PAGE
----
A few months ago, Michel-Edouard LECLERC, President of NEOMA Business School, contacted his long-time friend and invited him to the Reims campus. Jean-Paul AGON accepted immediately and came along to talk to the students who had packed into Grand Amphi with the same enthusiasm. "When I started at L'Oréal, I was lucky to be able to work in every department, travel to many different continents and pursue lots of professional and personal adventures. Spending 41 years at L'Oréal may seem crazy to you, but I've had more jobs there and experienced more things than if I'd worked for a different company every 5 years." A discussion, hosted by two Master in Management students, was soon set into motion. Jean-Paul AGON spoke about one of the main commitments he made when he took over the leadership more than 10 years ago: to make L'Oreal an exemplary company in terms of CSR. "In addition to financial performance, I wanted to strengthen the company's social and sustainable performance. I was convinced that such issues would become important." One of the students picked him up on this point by asking whether adopting such a policy implied more costs? The CEO's answer was clear: "I'm going to be a little provocative here, none of the projects that we have implemented have had a negative impact on the group's profitability. On the contrary. The motivation, mobilisation, desire and innovation that accompany these actions are the greatest generators of development for the company."
His commitment is guided by three main ideas. First, sustainable development. "We have adopted strong measures in terms of water management, but also in terms of reducing carbon emissions and preserving forests, through the Sharing Beauty With All programme. These actions have been recognised by the CDP, the leading NGO, who awarded us the highest score in each of these areas," Jean-Paul Agon proudly explained to the student audience. A responsible and sustainable transformation of the company that continues to reap rewards, since L'Oréal obtained these awards for the 3rd consecutive year in 2019.
The company's second commitment concerns Ethics, an area that is driven by the involvement of committed employees, fondly referred to as 'activists' by Jean-Paul AGON. Their role? "To push back boundaries and take the company as far as possible through the implementation of processes that are recognised by independent firms. This will allow us to be considered as the world's most ethical company by many institutes."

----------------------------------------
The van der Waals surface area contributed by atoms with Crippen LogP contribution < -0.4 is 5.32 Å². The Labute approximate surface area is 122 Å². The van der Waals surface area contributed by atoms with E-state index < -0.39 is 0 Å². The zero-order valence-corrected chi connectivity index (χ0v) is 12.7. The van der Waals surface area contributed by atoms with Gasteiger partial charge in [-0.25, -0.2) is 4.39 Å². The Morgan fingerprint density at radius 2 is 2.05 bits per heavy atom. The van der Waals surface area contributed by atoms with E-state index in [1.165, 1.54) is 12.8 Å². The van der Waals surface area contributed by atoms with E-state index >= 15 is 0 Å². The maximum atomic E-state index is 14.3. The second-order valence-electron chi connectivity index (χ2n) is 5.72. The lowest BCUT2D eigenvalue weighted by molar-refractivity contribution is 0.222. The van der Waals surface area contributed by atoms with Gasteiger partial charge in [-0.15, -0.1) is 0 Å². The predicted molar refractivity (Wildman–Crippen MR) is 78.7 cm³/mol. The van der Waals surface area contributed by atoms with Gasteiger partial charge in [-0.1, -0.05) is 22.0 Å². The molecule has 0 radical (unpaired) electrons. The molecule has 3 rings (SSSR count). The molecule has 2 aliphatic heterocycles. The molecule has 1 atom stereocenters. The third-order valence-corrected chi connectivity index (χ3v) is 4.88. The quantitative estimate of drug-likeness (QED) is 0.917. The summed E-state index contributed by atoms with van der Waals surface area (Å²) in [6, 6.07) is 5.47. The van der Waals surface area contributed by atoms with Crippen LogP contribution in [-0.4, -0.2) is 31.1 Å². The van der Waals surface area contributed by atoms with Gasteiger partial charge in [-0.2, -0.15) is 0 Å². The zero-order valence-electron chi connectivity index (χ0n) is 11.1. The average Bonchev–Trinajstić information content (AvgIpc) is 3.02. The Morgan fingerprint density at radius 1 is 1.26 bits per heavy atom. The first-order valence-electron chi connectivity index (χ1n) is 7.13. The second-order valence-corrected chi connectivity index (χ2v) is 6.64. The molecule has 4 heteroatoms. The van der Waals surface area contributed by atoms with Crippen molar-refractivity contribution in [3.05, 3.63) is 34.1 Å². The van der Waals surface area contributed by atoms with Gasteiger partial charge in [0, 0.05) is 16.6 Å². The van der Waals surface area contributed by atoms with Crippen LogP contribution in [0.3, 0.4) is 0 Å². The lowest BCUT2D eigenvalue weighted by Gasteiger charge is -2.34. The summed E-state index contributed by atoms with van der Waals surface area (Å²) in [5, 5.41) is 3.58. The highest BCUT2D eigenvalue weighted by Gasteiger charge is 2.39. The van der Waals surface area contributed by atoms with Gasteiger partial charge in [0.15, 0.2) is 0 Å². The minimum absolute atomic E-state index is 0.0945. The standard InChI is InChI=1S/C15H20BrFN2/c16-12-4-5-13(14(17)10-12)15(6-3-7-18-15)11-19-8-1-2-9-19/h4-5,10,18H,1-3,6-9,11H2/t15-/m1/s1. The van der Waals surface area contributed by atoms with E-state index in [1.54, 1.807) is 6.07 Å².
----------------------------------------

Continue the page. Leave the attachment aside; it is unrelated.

The third and final priority focuses on social awareness. "Even if L'Oréal has always been a leading company in the social field - particularly in France - our social model required a global application. This is why we launched the global Share & Care programme, which offers our staff members incomparable social benefits, whatever their country." A policy that is now attracting the attention of the world's most senior leaders. For example, the recent request made by the President of the International Labour Organization for intervention to promote and highlight this scheme. "We weren't aware of this, but we are the first company in the world to undertake commitments to such an approach."
The students are curious to understand why L'Oréal does not promote its commitments to external targets more. "We don't really communicate on the subject as a company due to the risk of being accused of green-washing." Today, however, these actions are a real source of pride for the L'Oréal Group employees, who are often the first to assume the role of ambassador. "I would simply say that we are more interested in doing than talking!"
Jean-Paul Agon is certainly a man for whom actions speak louder than words. An attitude that appeals to the young NEOMA students. And what could be more inspiring than defending these beliefs to them in person? "When you're a leader in the beauty sector, you have to be a leader in making the world a better place."